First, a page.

The Harbor Freight 21 gallon air compressor is sold through the Harbor Freight retail outlets nation wide, under the Central Pneumatic air compressor brand. They are also available on line and through after market outlets.
To make identifying the 21 gallon (tank size) from Harbor Freight a bit more complex they offer a number of different models with this 21 gallon designation. They are: 61454, 67847, 61693, 62803, 69091, 63635.
This is a 2.5 HP compressor, meaning that at peak and when new it can supply about 4 CFM of usable compressed air at 90 PSI. Don’t be surprised if the actual flow is less, as typically testing to determine output capacity is done in ideal conditions.
Reduce the output pressure
This compressor has a maximum output pressure of 125 PSI. Consider using the regulator that comes with this compressor to reduce the output pressure from that 125 PSI down to the minimum pressure your air tools need to operate properly. Doing so will reduce your operating costs both in terms of energy consumed to do the work, and help your compressor last longer due to it not cycling on as often as if pressure was being used at maximum output all the time.
21 gallon compressor power supply
When the 21 gallon compressor is running it needs 14 amps of power supply according to Harbor Freight.
That seems a bit low, as, according to https://www.engineeringtoolbox.com, a 115 volts motor – single-phase requires 14 amps per HP. Under load or when it’s cool, it may be hard to get this compressor to start when powered by a 15 amp circuit, particularly if there are any other electrical appliances in use on the same power supply.
HF 21 gallon lube oil
This compressor needs oil as it is splashed lubed. It will not normally be shipped from the factory with oil in it, so make sure that compressor lube oil is added before it is used. There is an oil fill port on the top of the end of the pump housing along with an oil-fill sight gauge at the bottom of the pump housing. Fill the oil to the center of the dot in the sight glass, and monitor it regularly as oil will be consumed as the compressor is run. Oil often ends up in the tank or in the air lines depending on how much bypasses the piston seals. Some leakage is normal. Excessive oil use may indicate a failed piston seal.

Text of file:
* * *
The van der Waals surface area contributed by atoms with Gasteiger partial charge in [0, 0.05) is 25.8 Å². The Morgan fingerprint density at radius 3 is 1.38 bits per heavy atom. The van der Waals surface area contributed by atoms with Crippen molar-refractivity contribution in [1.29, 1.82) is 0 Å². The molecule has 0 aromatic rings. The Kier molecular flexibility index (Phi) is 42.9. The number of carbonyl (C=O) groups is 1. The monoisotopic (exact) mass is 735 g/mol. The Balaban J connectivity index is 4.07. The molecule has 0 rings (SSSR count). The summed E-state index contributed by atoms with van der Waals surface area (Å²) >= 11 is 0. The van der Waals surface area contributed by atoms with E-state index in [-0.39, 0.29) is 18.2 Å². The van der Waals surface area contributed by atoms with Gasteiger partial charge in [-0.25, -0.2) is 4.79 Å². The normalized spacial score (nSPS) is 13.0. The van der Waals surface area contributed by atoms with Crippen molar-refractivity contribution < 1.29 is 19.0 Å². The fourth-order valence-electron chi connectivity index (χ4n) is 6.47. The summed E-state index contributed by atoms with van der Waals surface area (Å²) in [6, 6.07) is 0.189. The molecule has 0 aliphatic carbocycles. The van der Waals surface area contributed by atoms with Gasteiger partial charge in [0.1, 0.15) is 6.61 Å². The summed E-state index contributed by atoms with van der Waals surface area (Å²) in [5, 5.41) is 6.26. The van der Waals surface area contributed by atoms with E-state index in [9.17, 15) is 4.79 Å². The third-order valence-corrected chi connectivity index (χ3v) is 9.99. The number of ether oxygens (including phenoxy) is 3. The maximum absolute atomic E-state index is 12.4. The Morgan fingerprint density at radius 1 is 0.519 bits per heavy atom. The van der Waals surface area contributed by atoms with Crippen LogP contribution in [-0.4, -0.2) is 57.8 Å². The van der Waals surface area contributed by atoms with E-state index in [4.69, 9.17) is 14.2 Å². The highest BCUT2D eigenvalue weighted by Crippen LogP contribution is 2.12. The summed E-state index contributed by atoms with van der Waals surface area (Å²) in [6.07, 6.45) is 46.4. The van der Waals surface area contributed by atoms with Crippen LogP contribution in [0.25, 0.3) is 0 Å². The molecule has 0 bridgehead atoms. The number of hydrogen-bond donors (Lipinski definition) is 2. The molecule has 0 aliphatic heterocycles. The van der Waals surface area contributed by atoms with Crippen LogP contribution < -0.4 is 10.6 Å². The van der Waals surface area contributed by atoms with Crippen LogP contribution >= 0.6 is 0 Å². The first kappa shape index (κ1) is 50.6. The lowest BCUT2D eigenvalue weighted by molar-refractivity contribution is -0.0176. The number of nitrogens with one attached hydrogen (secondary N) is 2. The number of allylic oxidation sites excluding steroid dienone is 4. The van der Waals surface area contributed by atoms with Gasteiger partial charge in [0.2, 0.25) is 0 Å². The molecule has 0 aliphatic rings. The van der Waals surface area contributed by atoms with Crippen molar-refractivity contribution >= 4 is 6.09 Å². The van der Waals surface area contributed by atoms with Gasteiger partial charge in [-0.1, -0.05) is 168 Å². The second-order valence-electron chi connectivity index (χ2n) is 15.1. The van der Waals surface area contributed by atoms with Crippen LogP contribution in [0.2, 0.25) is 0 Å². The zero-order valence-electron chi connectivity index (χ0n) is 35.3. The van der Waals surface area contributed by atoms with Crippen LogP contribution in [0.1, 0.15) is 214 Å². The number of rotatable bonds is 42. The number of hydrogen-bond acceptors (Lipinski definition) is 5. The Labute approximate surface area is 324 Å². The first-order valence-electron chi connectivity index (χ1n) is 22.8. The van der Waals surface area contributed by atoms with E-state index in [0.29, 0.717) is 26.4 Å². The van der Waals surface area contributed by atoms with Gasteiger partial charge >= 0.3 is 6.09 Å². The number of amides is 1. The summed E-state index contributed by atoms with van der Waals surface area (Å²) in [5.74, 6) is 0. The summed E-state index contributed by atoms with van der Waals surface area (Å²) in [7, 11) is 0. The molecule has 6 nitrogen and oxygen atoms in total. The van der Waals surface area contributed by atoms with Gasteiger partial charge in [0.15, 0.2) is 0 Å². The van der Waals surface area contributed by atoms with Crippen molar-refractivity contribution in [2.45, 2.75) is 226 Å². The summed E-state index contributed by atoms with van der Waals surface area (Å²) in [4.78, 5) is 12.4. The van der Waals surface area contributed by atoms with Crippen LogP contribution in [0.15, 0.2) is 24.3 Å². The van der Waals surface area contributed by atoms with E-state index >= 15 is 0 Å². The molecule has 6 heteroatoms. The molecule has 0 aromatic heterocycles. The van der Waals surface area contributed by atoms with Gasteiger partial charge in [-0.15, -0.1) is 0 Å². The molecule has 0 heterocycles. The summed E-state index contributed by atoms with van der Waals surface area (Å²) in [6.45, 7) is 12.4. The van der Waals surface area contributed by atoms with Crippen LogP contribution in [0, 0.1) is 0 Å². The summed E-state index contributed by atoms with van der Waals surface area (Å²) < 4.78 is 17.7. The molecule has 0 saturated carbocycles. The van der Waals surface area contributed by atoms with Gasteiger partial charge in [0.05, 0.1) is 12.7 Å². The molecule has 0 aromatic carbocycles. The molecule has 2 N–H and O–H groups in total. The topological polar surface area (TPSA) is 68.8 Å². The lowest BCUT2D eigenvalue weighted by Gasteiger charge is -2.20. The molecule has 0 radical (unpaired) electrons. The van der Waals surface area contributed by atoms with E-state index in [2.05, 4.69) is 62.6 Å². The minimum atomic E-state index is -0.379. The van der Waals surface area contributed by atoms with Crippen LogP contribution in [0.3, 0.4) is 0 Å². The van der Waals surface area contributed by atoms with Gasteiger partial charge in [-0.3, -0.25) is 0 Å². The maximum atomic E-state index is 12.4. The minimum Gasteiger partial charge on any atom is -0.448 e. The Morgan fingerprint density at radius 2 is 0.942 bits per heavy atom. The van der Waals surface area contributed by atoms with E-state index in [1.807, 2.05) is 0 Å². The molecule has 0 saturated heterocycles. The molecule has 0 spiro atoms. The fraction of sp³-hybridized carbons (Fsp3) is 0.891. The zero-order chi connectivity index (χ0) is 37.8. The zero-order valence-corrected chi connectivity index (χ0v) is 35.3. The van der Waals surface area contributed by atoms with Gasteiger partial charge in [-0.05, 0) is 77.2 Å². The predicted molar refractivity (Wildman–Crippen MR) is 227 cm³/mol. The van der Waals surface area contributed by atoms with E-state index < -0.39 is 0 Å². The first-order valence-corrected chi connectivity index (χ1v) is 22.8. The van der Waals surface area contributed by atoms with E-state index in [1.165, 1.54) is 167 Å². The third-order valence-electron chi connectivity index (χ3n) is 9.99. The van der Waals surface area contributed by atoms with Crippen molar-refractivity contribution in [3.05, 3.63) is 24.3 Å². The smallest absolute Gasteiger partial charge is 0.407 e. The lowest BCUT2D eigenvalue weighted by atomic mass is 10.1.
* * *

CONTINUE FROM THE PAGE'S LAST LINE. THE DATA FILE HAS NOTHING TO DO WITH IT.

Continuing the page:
Also ensure that the only oil used to lubricate this compressor pump is compressor lube oil. Automotive oil, though it may have a similar viscosity, contains detergents that are not suitable for the compressor.
Portability of the Harbor Freight 21 gallon compressor
While it weighs in pretty close to 100 lbs, it’s fairly easy to move this compressor around on level surfaces as it comes equipped with two wheels for wheeling around, and a handle to make this process easier.
Not so good if moving up and down stairs, however. It’s pretty heavy.
Other issues with this 21 gallon compressor
At around $150 in early 2020, the Harbor Freight 21 gallon air compressor with the 2.5 HP electric motor is a reasonable do-it-yourself type of air compressor with ideal use being tools that require bursts of air rather than sustained air supply.
Ensure that the air tools being used have an air demand below the approximately 4 CFM at 90 PSI this compressor promises. If the air tool requires a larger supply than that, either only run the air tool infrequently, or acquire a larger compressor.
Though there are a few components on this compressor that can be sourced after market (regulator, couplings, gauges etc.) parts for repairing the pump may be in short supply.
If there are electric motor issues a user will have to turn to an electric motor repair shop for help, as there are virtually no parts available for the motor, and limited supply for the single capacitor or thermal cut out.
Are you using this compressor? Care to tell folks about your experiences? Please use the comment form below to do so.
Thanks to Dylan Taylor for the following video that provides a bit of insight into the Harbor Freight 21 gallon air compressor maintenance.